Bloomberg News

Billionaire’s Shirtmaker Joins Non-AAA Debt Sales: India Credit

May 07, 2013

Billionaire Kumar Mangalam Birla

Kumar Mangalam Birla, non-executive chairman of Aditya Birla Nuvo Ltd. Photographer: Kuni Takahashi/Bloomberg

India’s lowest borrowing costs in almost 2 1/2 years are attracting non-AAA rated borrowers such as Peter England Fashions & Retail Ltd. to build on record first-quarter bond sales.

The men’s shirtmaker, owned by billionaire Kumar Mangalam Birla’s Aditya Birla Nuvo Ltd. (ABNL), is in a pipeline of at least 10 billion rupees ($184 million) of offerings, data compiled by Bloomberg show. Companies without a top rating, which usually lack state backing, sold 39.2 billion rupees of bonds in April after raising 71.5 billion rupees in the previous three months.

India’s tycoons are adding spice to a debt market where issuance has already risen about 5 percent this year after the central bank cut interest rates for a third time to boost the slowest growth in a decade. Three-year AA bonds yield an average of 9.1 percent, compared with 5.09 percent in China.

“More private companies will sell bonds as appetite from mutual funds and insurance companies is high,” Shashi Kant Rathi, head of debt capital markets at Axis Bank Ltd. (AXSB), the top arranger of rupee bonds this year, said by telephone yesterday. “Yields on corporate bonds will ease depending on how much the Reserve Bank of India cuts interest rates.”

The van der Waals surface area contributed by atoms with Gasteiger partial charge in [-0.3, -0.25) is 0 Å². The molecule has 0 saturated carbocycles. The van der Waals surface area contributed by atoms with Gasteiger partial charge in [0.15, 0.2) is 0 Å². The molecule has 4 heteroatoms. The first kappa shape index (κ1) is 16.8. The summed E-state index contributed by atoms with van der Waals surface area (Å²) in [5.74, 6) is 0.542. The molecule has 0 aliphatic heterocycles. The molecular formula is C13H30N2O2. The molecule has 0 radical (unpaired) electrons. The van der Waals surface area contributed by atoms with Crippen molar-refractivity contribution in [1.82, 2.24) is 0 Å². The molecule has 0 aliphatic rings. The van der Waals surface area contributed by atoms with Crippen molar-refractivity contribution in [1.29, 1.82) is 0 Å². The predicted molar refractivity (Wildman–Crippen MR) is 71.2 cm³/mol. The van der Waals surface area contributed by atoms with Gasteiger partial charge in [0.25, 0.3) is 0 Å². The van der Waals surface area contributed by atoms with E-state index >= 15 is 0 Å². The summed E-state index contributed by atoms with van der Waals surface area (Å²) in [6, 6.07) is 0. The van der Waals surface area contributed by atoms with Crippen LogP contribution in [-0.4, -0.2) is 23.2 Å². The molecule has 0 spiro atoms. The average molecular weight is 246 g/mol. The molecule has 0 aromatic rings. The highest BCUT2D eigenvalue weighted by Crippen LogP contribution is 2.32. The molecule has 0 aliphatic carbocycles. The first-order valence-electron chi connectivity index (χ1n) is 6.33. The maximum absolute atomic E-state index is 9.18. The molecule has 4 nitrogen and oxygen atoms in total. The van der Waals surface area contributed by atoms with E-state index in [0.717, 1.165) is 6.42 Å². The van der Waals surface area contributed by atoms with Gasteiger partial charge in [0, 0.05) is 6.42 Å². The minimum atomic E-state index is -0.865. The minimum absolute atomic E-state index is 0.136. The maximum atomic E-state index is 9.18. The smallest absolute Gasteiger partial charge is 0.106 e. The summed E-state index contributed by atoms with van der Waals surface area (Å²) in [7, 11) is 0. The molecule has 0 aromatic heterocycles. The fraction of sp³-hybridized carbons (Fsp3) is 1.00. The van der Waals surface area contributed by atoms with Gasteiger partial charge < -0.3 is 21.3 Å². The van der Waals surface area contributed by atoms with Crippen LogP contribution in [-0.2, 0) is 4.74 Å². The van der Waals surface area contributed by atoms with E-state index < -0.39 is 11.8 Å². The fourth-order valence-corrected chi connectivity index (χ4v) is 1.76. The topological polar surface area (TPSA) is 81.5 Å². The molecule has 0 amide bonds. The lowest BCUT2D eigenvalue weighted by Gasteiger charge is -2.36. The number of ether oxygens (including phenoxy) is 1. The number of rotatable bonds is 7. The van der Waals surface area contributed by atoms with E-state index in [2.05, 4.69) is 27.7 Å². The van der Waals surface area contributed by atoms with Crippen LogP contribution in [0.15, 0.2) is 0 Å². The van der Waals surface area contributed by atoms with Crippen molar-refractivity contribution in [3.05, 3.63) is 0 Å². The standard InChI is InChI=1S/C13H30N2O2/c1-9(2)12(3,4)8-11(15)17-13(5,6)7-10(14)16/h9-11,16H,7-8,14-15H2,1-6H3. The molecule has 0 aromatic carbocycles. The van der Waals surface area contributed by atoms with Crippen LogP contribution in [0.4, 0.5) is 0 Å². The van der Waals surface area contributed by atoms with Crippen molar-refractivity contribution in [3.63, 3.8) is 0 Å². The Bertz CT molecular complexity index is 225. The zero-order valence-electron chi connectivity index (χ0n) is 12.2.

The average yield on three-year notes rated AA by Crisil Ltd., the local unit of Standard & Poor’s, has slumped 100 basis points, or 1 percentage point, in the past year and is at the lowest level since Dec. 1, 2010, according to indicative rates compiled by Bloomberg based on data from the Fixed Income Money Market and Derivatives Association of India, or FIMMDA. A similar gauge for China fell 57 basis points in 12 months.

Benchmark Yields

The yield on the government’s benchmark 10-year debt has fallen 91 basis points in the past year, while the rate on three-year bonds declined 68 basis points, data compiled by Bloomberg show. The yield on the 8.15 percent note due June 2022 was little changed at 7.75 percent today, while the rupee weakened 0.2 percent to 54.32 per dollar.

Indian issuers have sold 826 billion rupees of bonds so far in 2013, compared with 785 billion rupees a year earlier, data compiled by Bloomberg show. Chinese companies have raised 1.5 trillion yuan ($244 billion) in 2013.

“The debt pipeline should look better in May than what it was in April, as many of the large financial institutions start their borrowing programs for the new financial year,” Jayen Shah, Mumbai-based head of fixed income sales at IDFC Ltd. (IDFC), said by telephone yesterday. “Bond sales for the full calendar year could end up as a record.”

Peter England

Aditya Birla Nuvo’s unit plans to sell 2 billion rupees of three-year bonds paying a 9.25 percent coupon, according to a person familiar with the matter. Axis Bank is managing the sale, said the person, who asked not to be identified because the details are private. Separately, the parent also plans to sell 2 billion rupees of 10-year notes at 9 percent.

Peter England sells more than 5 million garments annually and is the largest menswear brand in India, according to the website of Aditya Birla Nuvo, which also runs financial, telecommunications, information technology and chemical businesses. The parent, which acquired global rights to the Peter England brand in 2000, also sells clothing under premium brands such as Van Heusen, Louis Philippe and Allen Solly.

Mumbai-based Jyothy Laboratories Ltd. (JYL), a maker of household chemicals, will pay a half-yearly coupon of 9.65 percent on three-year rupee bonds, compared with 10.25 percent on similar-maturity notes sold in November, according to data compiled by Bloomberg.